Australia legend Glenn McGrath says it was good to see a crop of quality pacemen emerging from India, which has generally relied on slower bowlers.
"To see so many fast bowlers come through (from India) is wonderful. To be a fast bowler in India is the toughest job in the world. The wickets here are conducive to spin and batting.
The 47-year-old former Australian pacer, who is director of the MRF Pace Foundation, is in the city to interact with the trainees.
McGrath said the emergence of fast bowlers like Umesh Yadav, Jasprit Bumrah, Bhuvneshwar Kumar augurs well for India.
"They are going well. Umesh (Yadav) is doing exceptionally well at the moment, bowling at a good pace and picking up wickets too. (Bhuvneshwar) Kumar knows his game pretty well, gets it in the right areas; swings it at a recent pace.
"Jasprit Bumrah, we have done a little bit of work with him, has a unique action and is a unique bowler. He has done well in the shorter versions of the game, the T20s and ODIs
and bowls at the death. He is very intelligent with the way he bowls at the death. I have been impressed and he can get better. The Indian team's bowlers are looking very good," said
McGrath, who took 563 wickets in 124 Tests and 381 scalps in 250 ODIs.
He also felt that Bumrah, who was part of the victorious Mumbai Indians team in IPL-10, could do well in Test matches if given an opportunity.
"Of course, he can. I think he bowls yorkers really well. He has got a good slower ball. Those things are good for the shorter version of the game. With the longer version it is
just about building pressure and having good control. If you are successful in one form of the game, you can transfer that to the other. He is good enough," McGrath said.
About Varun Aaron, a MRF Pace Foundation product, the Australian said, "He bowls at a good pace. Can bowl 150 kph-plus. When he gets it right, he bowls attacking lengths and can swing it away from the right-handers.
"Just been one of those things that he has fallen behind in the pecking order. If he gets a few games and does well, he can be back."
Expressing happiness that there were numerous quality pacemen going around at present, he picked compatriot Mitchell Starc as the best in the business.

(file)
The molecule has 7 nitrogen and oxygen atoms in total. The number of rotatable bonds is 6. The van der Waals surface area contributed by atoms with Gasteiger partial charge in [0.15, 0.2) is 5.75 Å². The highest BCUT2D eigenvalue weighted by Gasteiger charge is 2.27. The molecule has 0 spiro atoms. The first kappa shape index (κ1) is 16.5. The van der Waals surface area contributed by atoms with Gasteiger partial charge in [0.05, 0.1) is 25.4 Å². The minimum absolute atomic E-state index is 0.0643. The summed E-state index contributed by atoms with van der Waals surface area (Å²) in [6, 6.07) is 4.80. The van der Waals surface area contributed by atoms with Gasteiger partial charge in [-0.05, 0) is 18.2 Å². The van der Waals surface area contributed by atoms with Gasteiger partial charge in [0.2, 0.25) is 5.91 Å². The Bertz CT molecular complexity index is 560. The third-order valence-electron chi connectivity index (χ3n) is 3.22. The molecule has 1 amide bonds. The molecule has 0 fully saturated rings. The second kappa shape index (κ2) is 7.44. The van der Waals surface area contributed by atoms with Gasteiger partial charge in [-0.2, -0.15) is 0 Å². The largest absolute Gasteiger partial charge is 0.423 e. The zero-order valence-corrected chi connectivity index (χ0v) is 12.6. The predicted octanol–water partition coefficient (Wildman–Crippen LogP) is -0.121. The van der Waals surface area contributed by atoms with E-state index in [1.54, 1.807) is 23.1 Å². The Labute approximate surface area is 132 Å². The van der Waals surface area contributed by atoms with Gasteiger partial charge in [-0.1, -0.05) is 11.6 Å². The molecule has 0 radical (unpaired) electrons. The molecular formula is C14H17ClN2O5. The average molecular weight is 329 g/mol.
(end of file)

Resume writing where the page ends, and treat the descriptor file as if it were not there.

"When he is on song, it is Starc. When he is swinging the new ball at around 150-155 kph, bowling attacking lengths, he is lethal," McGrath said.
McGrath said Starc can be equally good with the old ball, getting it to reverse at some speed.
"Every team has quality bowlers there is no doubt about that. We spoke about Indian bowlers. Pakistan always produces good bowlers. South Africa with Kagiso Rabada and Morne Morkel. There are plenty of quality pacemen going around," he said.
He also spoke highly of Bangladesh's Mustafizur Rahman apart from Tim Southee and Trent Boult from New Zealand.
Having completed five years at the Pace Foundation, he said, "Time had flown so fast and it has been a memorable journey. Chennai is now second home for me."
"I feel happy to see many of the boys come through. Some of them are performing well. Look at Basil Thampi, who won the emerging player award in the recent IPL. Hopefully, I have added some of my experience to the boys. I have also learnt a lot myself, probably on the technical side," McGrath said.
McGrath had a word of praise for the Foundation's trainees - Tamil Nadu's Aswin Crist, who picked up over 35 wickets in the 2016-17 Ranji Trophy season and K Vignesh.
"Crist has learned a lot in the last two seasons, picked up wickets and will become a better bowler with experience." Along with head coach M Senthilnathan, he picked out a
few others including Aniket Chowdhry, Ankit Rajput, Nathu Singh, Avesh Khan, Veer Pratap and Sandeep Warrier, apart from Thampi, who were good prospects for the future.
Asked why fast bowlers tend to get injured a lot more these days, McGrath, who had a injury-free career, said, "I think it is slightly different these days, different intensity with T20 cricket as well. The recovery period is lesser. I think that there is not much time away from the game for the bowlers and there is not much of an off-season."
On Pat Cummins, who has had a share of injuries in his career, McGrath said the quickie had been doing a little bit of work on his action.
"It is good to see him put together a few games together at a stretch after all the breakdowns he had endured." With regard to the ongoing Champions Trophy in England,
he said India are going well at the moment and hoped Australia can win the last league game (against England) to advance to the semi-final.
"It is going to be a tough match. Rain has played a part in the tournament. Unfortunately that is the way it goes. It will be nice to get some fine weather," he said.
On the dispute between Cricket Australia and the players over contracts, he said, "It is an ongoing thing. Unfortunate. Hope they work out it fairly quickly."